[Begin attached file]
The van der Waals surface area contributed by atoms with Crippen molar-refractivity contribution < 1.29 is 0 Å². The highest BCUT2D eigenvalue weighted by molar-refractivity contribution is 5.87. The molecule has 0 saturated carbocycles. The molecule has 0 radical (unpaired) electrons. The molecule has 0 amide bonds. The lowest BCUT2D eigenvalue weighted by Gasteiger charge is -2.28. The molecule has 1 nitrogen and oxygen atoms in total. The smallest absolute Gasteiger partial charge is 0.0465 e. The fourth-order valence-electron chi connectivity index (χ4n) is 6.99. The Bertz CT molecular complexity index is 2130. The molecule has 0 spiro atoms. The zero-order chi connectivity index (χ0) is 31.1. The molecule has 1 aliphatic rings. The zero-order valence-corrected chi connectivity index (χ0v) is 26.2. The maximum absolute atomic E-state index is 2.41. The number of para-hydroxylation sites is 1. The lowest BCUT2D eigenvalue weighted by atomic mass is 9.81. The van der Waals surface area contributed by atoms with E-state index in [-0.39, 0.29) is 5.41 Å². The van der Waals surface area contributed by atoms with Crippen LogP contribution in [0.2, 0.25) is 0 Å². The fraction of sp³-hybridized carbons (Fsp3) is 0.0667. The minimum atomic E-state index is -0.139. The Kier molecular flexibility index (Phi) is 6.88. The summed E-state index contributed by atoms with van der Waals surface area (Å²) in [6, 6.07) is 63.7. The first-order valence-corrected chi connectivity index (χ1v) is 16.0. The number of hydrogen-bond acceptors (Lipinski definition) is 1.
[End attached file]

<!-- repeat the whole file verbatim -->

The van der Waals surface area contributed by atoms with Crippen molar-refractivity contribution < 1.29 is 0 Å². The highest BCUT2D eigenvalue weighted by molar-refractivity contribution is 5.87. The molecule has 0 saturated carbocycles. The molecule has 0 radical (unpaired) electrons. The molecule has 0 amide bonds. The lowest BCUT2D eigenvalue weighted by Gasteiger charge is -2.28. The molecule has 1 nitrogen and oxygen atoms in total. The smallest absolute Gasteiger partial charge is 0.0465 e. The fourth-order valence-electron chi connectivity index (χ4n) is 6.99. The Bertz CT molecular complexity index is 2130. The molecule has 0 spiro atoms. The zero-order chi connectivity index (χ0) is 31.1. The molecule has 1 aliphatic rings. The zero-order valence-corrected chi connectivity index (χ0v) is 26.2. The maximum absolute atomic E-state index is 2.41. The number of para-hydroxylation sites is 1. The lowest BCUT2D eigenvalue weighted by atomic mass is 9.81. The van der Waals surface area contributed by atoms with E-state index in [-0.39, 0.29) is 5.41 Å². The van der Waals surface area contributed by atoms with Crippen LogP contribution in [0.2, 0.25) is 0 Å². The fraction of sp³-hybridized carbons (Fsp3) is 0.0667. The minimum atomic E-state index is -0.139. The Kier molecular flexibility index (Phi) is 6.88. The summed E-state index contributed by atoms with van der Waals surface area (Å²) in [6, 6.07) is 63.7. The first-order valence-corrected chi connectivity index (χ1v) is 16.0. The number of hydrogen-bond acceptors (Lipinski definition) is 1.